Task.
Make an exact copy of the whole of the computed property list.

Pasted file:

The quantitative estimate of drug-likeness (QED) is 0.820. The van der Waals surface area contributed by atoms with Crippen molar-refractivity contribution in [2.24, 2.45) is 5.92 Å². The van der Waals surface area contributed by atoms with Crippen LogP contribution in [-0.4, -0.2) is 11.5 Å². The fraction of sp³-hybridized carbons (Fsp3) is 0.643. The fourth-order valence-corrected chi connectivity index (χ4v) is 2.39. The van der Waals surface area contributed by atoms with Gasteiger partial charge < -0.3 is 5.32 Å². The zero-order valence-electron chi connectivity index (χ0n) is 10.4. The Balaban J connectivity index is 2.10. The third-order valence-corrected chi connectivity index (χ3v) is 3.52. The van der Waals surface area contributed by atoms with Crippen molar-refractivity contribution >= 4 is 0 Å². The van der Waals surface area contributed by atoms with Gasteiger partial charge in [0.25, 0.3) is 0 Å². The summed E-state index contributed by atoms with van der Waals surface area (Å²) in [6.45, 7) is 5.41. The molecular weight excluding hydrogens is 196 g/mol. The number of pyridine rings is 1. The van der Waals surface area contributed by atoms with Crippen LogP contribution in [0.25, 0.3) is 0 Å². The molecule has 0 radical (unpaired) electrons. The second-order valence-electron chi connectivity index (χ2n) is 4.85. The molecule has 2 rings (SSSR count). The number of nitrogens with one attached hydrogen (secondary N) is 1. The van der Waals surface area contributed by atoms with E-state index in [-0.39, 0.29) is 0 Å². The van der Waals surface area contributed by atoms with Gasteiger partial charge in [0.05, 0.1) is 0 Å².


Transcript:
The quantitative estimate of drug-likeness (QED) is 0.820. The van der Waals surface area contributed by atoms with Crippen molar-refractivity contribution in [2.24, 2.45) is 5.92 Å². The van der Waals surface area contributed by atoms with Crippen LogP contribution in [-0.4, -0.2) is 11.5 Å². The fraction of sp³-hybridized carbons (Fsp3) is 0.643. The fourth-order valence-corrected chi connectivity index (χ4v) is 2.39. The van der Waals surface area contributed by atoms with Gasteiger partial charge < -0.3 is 5.32 Å². The zero-order valence-electron chi connectivity index (χ0n) is 10.4. The Balaban J connectivity index is 2.10. The third-order valence-corrected chi connectivity index (χ3v) is 3.52. The van der Waals surface area contributed by atoms with Crippen molar-refractivity contribution >= 4 is 0 Å². The van der Waals surface area contributed by atoms with Gasteiger partial charge in [0.25, 0.3) is 0 Å². The summed E-state index contributed by atoms with van der Waals surface area (Å²) in [6.45, 7) is 5.41. The molecular weight excluding hydrogens is 196 g/mol. The number of pyridine rings is 1. The van der Waals surface area contributed by atoms with Crippen LogP contribution in [0.25, 0.3) is 0 Å². The molecule has 0 radical (unpaired) electrons. The second-order valence-electron chi connectivity index (χ2n) is 4.85. The molecule has 2 rings (SSSR count). The number of nitrogens with one attached hydrogen (secondary N) is 1. The van der Waals surface area contributed by atoms with E-state index in [-0.39, 0.29) is 0 Å². The van der Waals surface area contributed by atoms with Gasteiger partial charge in [0.05, 0.1) is 0 Å².